Counsellor supplied drugs 'to help addicts get clean'
AN addiction counsellor who forged prescriptions in order to help addicts "get clean" so they could be admitted to the drug treatment centre he ran has been sentenced to six months in jail.
Liam Rooney (26), from Blanchardstown in Dublin, is assistant director and manager of the St James's Camino Residential Centre in Co Meath, which provides treatment for drug addicts.
At a special sitting of Letterkenny District Court in Co Donegal yesterday, Judge Conal Gibbons heard that Rooney was charged with possession of prescription drugs for sale or supply and forging prescriptions.
Garda Olga Tracey told the court that she arrested Rooney after receiving a call from a pharmacy in Claremorris, Co Mayo, on Wednesday evening.
She and other officers followed Rooney's silver BMW car to the McWilliam Park Hotel in the town. Following a search of his hotel room, gardai discovered 240 painkiller tablets worth more than €600 as well as 12 false prescriptions.
Rooney, who is himself a former drug addict, is a qualified addiction counsellor and has been working at the centre for the past seven years.
Defence solicitor Patsy Gallagher told the court that Rooney helped drug addicts detox "outside of office hours".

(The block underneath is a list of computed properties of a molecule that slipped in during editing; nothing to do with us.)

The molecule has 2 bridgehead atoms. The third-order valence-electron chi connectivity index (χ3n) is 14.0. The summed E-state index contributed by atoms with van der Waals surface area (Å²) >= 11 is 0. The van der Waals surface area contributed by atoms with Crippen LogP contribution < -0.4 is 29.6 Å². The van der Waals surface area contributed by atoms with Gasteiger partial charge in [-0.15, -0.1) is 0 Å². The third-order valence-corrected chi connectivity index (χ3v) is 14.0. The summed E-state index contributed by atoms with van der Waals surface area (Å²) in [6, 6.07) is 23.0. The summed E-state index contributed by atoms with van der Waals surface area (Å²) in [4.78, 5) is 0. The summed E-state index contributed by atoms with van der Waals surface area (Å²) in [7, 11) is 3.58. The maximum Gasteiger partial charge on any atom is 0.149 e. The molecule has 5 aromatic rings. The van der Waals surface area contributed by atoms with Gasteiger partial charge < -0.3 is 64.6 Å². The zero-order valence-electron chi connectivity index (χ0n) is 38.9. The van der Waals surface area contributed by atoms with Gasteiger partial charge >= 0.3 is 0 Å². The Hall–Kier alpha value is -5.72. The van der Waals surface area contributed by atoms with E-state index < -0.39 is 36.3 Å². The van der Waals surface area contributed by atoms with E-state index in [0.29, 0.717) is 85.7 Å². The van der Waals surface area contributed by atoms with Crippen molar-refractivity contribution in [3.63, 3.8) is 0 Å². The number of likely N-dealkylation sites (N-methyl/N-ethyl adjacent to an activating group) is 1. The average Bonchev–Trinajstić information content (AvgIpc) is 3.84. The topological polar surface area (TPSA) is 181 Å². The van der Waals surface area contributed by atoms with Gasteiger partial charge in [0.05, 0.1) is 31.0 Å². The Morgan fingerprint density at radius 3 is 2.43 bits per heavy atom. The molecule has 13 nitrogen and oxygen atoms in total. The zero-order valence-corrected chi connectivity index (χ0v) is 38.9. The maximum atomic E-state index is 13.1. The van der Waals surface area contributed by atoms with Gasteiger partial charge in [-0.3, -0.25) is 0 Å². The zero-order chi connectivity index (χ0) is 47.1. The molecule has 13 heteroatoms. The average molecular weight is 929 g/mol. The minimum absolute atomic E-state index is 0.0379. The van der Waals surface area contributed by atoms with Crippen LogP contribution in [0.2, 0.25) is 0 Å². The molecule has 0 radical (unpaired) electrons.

He said addicts from Dublin came to Rooney as they could not get treatment and knew he could help them "get clean".
Mr Gallagher described his client as an "angel of mercy" who paid for the drugs with his own money and gave them to addicts for free.
"The HSE will not treat the addicts unless they detox. They are given no assistance except for the help they get from my client," he said.
Under cross-examination by his solicitor, Rooney described what he was doing outside of his job at the centre as a "pre-entry course" and said the centre's founder, Fr Denis Laverty, knew nothing about it.
"They (drug addicts) cannot detox on their own so I do a pre-entry course with them off my own bat," Rooney told the court.
He said there are not enough detox beds in Dublin and addicts are desperate to stop taking drugs.
Describing the case as "bizarre", the judge commended Rooney for being "honest and frank". However, he said the matter was very serious.
"Just because you are well-intentioned does not mean you are doing no harm. You could have killed someone because of the best of your intentions."
He sentenced Rooney to six months' imprisonment but released him on his own bond of €500 pending an appeal.